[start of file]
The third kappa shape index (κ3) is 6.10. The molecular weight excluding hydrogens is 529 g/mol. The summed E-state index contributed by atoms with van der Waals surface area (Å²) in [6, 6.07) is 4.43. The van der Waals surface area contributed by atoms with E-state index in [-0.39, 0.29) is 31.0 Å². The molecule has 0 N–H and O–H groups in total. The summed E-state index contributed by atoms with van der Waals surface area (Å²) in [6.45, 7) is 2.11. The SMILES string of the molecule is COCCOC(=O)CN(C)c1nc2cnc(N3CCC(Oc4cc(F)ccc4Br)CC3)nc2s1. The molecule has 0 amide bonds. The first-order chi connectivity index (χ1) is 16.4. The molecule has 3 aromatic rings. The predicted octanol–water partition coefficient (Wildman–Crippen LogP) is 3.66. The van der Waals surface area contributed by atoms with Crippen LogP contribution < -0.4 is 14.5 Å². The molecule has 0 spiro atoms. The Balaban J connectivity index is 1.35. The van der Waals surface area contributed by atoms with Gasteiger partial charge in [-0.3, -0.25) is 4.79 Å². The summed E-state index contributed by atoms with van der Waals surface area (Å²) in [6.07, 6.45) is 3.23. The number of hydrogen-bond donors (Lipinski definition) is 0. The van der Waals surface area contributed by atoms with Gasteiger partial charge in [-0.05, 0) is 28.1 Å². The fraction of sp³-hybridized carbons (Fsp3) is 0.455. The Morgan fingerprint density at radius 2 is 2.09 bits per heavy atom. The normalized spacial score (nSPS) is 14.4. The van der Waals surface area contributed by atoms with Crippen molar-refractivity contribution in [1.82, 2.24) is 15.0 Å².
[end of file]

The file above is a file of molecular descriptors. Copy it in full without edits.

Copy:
The third kappa shape index (κ3) is 6.10. The molecular weight excluding hydrogens is 529 g/mol. The summed E-state index contributed by atoms with van der Waals surface area (Å²) in [6, 6.07) is 4.43. The van der Waals surface area contributed by atoms with E-state index in [-0.39, 0.29) is 31.0 Å². The molecule has 0 N–H and O–H groups in total. The summed E-state index contributed by atoms with van der Waals surface area (Å²) in [6.45, 7) is 2.11. The SMILES string of the molecule is COCCOC(=O)CN(C)c1nc2cnc(N3CCC(Oc4cc(F)ccc4Br)CC3)nc2s1. The molecule has 0 amide bonds. The first-order chi connectivity index (χ1) is 16.4. The molecule has 3 aromatic rings. The predicted octanol–water partition coefficient (Wildman–Crippen LogP) is 3.66. The van der Waals surface area contributed by atoms with Crippen LogP contribution < -0.4 is 14.5 Å². The molecule has 0 spiro atoms. The Balaban J connectivity index is 1.35. The van der Waals surface area contributed by atoms with Gasteiger partial charge in [-0.3, -0.25) is 4.79 Å². The summed E-state index contributed by atoms with van der Waals surface area (Å²) in [6.07, 6.45) is 3.23. The number of hydrogen-bond donors (Lipinski definition) is 0. The van der Waals surface area contributed by atoms with Gasteiger partial charge in [-0.05, 0) is 28.1 Å². The fraction of sp³-hybridized carbons (Fsp3) is 0.455. The Morgan fingerprint density at radius 2 is 2.09 bits per heavy atom. The normalized spacial score (nSPS) is 14.4. The van der Waals surface area contributed by atoms with Crippen molar-refractivity contribution in [1.82, 2.24) is 15.0 Å².